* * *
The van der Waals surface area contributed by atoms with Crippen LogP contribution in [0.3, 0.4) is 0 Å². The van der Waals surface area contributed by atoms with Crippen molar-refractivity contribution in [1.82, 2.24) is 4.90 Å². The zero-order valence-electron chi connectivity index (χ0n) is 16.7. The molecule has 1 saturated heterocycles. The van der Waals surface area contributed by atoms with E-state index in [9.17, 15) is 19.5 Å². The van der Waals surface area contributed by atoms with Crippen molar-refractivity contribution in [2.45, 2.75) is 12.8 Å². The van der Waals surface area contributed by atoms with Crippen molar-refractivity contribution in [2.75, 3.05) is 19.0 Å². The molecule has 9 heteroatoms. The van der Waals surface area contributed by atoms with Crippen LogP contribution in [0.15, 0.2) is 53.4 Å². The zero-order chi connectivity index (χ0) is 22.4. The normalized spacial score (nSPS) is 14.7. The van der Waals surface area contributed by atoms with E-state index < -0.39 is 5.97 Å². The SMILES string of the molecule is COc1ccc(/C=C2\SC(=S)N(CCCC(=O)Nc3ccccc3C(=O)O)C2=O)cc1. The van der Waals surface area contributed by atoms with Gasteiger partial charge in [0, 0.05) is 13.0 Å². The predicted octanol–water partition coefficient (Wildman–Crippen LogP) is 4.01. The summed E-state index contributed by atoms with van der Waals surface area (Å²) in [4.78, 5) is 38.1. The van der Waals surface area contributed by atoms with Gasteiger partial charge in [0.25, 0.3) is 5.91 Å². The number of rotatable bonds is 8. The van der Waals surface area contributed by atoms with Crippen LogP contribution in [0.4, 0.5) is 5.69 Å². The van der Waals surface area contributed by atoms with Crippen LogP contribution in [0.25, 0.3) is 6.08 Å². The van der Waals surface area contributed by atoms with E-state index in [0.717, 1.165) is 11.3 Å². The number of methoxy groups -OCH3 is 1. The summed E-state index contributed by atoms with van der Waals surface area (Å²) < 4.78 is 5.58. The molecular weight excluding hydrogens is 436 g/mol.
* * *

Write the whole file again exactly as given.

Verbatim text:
The van der Waals surface area contributed by atoms with Crippen LogP contribution in [0.3, 0.4) is 0 Å². The van der Waals surface area contributed by atoms with Crippen molar-refractivity contribution in [1.82, 2.24) is 4.90 Å². The zero-order valence-electron chi connectivity index (χ0n) is 16.7. The molecule has 1 saturated heterocycles. The van der Waals surface area contributed by atoms with E-state index in [9.17, 15) is 19.5 Å². The van der Waals surface area contributed by atoms with Crippen molar-refractivity contribution in [2.45, 2.75) is 12.8 Å². The van der Waals surface area contributed by atoms with Crippen molar-refractivity contribution in [2.75, 3.05) is 19.0 Å². The molecule has 9 heteroatoms. The van der Waals surface area contributed by atoms with Crippen LogP contribution in [0.15, 0.2) is 53.4 Å². The zero-order chi connectivity index (χ0) is 22.4. The normalized spacial score (nSPS) is 14.7. The van der Waals surface area contributed by atoms with E-state index < -0.39 is 5.97 Å². The SMILES string of the molecule is COc1ccc(/C=C2\SC(=S)N(CCCC(=O)Nc3ccccc3C(=O)O)C2=O)cc1. The van der Waals surface area contributed by atoms with Gasteiger partial charge in [0, 0.05) is 13.0 Å². The predicted octanol–water partition coefficient (Wildman–Crippen LogP) is 4.01. The summed E-state index contributed by atoms with van der Waals surface area (Å²) in [4.78, 5) is 38.1. The van der Waals surface area contributed by atoms with Gasteiger partial charge in [0.25, 0.3) is 5.91 Å². The number of rotatable bonds is 8. The van der Waals surface area contributed by atoms with Crippen LogP contribution in [0.4, 0.5) is 5.69 Å². The van der Waals surface area contributed by atoms with Crippen LogP contribution in [0.25, 0.3) is 6.08 Å². The van der Waals surface area contributed by atoms with E-state index in [0.717, 1.165) is 11.3 Å². The number of methoxy groups -OCH3 is 1. The summed E-state index contributed by atoms with van der Waals surface area (Å²) < 4.78 is 5.58. The molecular weight excluding hydrogens is 436 g/mol.